I can safely say that there are no more important rights in the pantheon of American rights than those created by the First Amendment. In the First Amendment, the Constitution explicitly says that the government shall not infringe the right of free speech. The text sounds absolute but, in fact, free speech rights have always been regulated as to time, place and manner of exercise. Furthermore, whole categories of speech have simply been declared “not protected” by the First Amendment. Hate speech and obscenity are two examples.
The point is that a right to personal liberty, which is not explicitly created in the Bill of Rights and has no clear contours, is not absolute either. It must be, and is, subject to limitations like all other constitutional rights. The only mention of a right to liberty is in the Fifth and Fourteenth Amendments, which deal with how a person may be deprived of that right – by due process of law. These Amendments don’t tell us where the right might actually apply.
This leads me to the subject of guns. Gun ownership and display have been traditionally limited and controlled by the federal and state governments in the public interest. An example is the 1938 National Firearms Act imposing a $200 tax and a registration requirement on machine gun ownership, which was upheld by the Supreme Court against a Second Amendment challenge. The Amendment makes clear that the militia, and thus the gun ownership that supports it, are to be “well regulated.” Gun rights fanatics like to ignore this first clause of the Amendment because it is inconvenient to their personal rights argument.
By a one-vote majority in The District of Columbia v. Heller (2008), the Supreme Court found an individual right to possess a firearm and to use it for traditionally lawful purposes, such as self-defense within the home. This case invalidated gun control legislation for the first time in American history.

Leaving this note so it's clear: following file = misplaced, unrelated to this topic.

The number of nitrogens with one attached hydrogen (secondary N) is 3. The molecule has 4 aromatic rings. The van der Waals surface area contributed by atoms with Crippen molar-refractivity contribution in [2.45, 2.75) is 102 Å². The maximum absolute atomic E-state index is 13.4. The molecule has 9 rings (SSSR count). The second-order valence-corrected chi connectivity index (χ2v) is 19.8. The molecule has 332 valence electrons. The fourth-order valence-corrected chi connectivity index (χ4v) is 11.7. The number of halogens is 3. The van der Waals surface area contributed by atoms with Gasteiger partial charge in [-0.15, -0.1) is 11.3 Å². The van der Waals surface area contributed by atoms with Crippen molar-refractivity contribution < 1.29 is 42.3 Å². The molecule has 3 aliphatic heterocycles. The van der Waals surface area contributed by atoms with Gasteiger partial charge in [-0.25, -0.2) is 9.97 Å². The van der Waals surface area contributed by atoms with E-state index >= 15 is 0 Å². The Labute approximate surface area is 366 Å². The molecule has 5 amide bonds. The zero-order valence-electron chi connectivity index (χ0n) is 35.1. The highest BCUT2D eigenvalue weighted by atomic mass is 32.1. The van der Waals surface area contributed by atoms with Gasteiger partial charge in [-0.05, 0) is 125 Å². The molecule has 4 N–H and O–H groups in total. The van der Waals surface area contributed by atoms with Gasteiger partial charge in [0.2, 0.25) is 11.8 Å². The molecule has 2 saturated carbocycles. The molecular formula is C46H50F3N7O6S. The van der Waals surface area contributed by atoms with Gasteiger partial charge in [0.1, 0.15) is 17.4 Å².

But if a right exists to parade around in public places openly carrying assault weapons, it is not a product of the Second Amendment. And it is not supported by any constitutional right of personal liberty. Even the West Virginia Bill of Rights provides no support. It says only:
A person has the right to keep and bear arms for the defense of self, family, home and state, and for lawful hunting and recreational use.
So if you are a gun-packing Second Amendment enthusiast, we need to know where your rights end and mine begin. This language from the Heller opinion will help:
The Second Amendment right is not unlimited. It is not a right to keep and carry any weapon whatsoever in any manner whatsoever and for whatever purpose . . . . [This] opinion should not be taken to cast doubt on . . . laws forbidding the carrying of firearms in sensitive places such as schools and government buildings, or laws imposing conditions and qualifications on the commercial sale of arms.
For the moment you have some cover from the West Virginia legislature. But do not think that your “liberty” to walk around intimidating people at polling places and government buildings with a military assault rifle over your shoulder is secure forever. Your snake flag won’t help you on this one.